gay family

Yesterday, the U.S. State Department appealed a Ninth Circuit court decision granting birthright citizenship to Ethan Dvash-Banks, the child of a same-sex bi-national couple living in Los Angeles, California. The Trump administration is saying that a child born to an American father is not in fact American and shouldn’t be allowed on U.S. soil. If the administration gets its way, the Dvash-Banks family will effectively be torn apart.

And what’s worse, this isn’t the only same-sex family the Trump administration is trying to separate.

As we reported last January, the child’s parents, American-born Andrew and Israeli-born Elad, met over a decade ago at a party while attending a university in Tel Aviv, Israel. In 2010, the two men married in Canada since same-sex marriage wasn’t legal yet in the U.S.

In 2016, the men birthed twin sons through an anonymous surrogate. Their son Aiden has his American dad’s DNA and their son Ethan has his Israeli father’s DNA. When the dads applied for their children to receive U.S. citizenship at the U.S. consulate in Toronto, the consulate required DNA tests and subsequently denied Ethan citizenship.

According to Immigration Equality, the LGBTQ legal organization representing the men in court, the law requiring blood-tests was originally created so that unwed fathers — not married gay parents — would have to prove their blood relationships to their kids. Alan C. Morris, CEO of Immigration Equality, says that if Ethan’s parents were a different-sex couple, Ethan would be automatically considered a U.S. citizen.

“If a mother and father walk into a consulate and have a marriage certificate and birth certificate, they’re never asked any questions about the biology of the child,” Morris said. “But the converse is also true and every same-sex couple will be asked that.”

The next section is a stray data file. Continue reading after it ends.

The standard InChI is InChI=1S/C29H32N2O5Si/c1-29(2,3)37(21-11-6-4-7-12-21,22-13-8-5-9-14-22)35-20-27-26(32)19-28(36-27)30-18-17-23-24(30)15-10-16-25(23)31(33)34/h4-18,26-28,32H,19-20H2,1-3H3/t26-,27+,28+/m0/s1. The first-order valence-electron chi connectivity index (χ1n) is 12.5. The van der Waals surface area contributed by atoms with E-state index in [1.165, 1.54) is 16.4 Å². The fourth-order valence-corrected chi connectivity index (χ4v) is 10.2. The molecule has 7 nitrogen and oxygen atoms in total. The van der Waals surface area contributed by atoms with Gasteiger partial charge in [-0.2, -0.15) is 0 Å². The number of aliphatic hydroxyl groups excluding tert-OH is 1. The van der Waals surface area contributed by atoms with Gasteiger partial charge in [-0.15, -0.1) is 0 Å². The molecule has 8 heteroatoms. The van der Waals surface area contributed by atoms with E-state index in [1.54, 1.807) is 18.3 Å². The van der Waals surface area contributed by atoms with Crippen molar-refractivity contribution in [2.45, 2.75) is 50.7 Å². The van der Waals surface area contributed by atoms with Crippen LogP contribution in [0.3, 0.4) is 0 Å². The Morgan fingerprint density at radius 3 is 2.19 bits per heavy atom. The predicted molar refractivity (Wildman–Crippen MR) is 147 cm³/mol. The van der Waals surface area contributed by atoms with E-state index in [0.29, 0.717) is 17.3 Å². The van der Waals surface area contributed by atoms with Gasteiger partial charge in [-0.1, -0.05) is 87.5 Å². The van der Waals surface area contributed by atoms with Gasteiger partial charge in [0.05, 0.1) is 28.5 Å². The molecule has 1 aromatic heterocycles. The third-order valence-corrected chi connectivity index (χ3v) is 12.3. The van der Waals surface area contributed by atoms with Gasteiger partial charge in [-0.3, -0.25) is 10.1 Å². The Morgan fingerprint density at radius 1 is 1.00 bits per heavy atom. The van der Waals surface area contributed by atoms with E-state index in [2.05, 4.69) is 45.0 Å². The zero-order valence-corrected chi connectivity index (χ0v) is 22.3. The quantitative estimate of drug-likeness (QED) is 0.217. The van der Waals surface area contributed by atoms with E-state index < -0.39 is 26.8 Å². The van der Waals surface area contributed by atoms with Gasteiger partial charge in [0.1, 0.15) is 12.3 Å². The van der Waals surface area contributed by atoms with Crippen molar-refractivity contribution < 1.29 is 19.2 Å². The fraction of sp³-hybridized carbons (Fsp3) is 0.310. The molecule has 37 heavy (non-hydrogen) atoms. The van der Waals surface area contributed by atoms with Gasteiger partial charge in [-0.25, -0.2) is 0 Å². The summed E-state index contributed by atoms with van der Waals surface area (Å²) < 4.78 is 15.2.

The parents ended up getting their son a temporary visa and have since applied for his green card so that he can live in the U.S. permanently. But the visa has since expired and right now Ethan is living in the U.S. indefinitely as an undocumented citizen.

Here’s a video explaining the family’s case:

In Februrary 2019, California’s ninth federal district court recognized Ethan as a U.S. citizen. But yesterday, the U.S. State Department appealed that decision, leaving the family’s future in the hands of the judicial system.

In a statement, Immigration Equality said, “The government refuses to recognize the validity of Andrew and Elad Dvash-Banks’ marriage, and continues to defend its discriminatory policy.”

Morris added, “The government’s decision to try to strip Ethan of his citizenship is unconstitutional, discriminatory, and morally reprehensible. This is settled law in the Ninth Circuit, which has already established that citizenship may pass from a married parent to a child regardless of whether or not they have a biological relationship.”

Sadly, this isn’t the only case of the Trump administration trying to rip apart a same-sex family. Allison Blixt and Stefania Zaccari are another same-sex bi-national married couple whose child, Lucas Zaccari-Blixt, was denied U.S. citizenship because his Italian-born mother gave birth to him in London.

There’s no reason to continue this discriminatory policy other than to harass same-sex families with foreign-born partners. Here’s hoping Trump loses in court.

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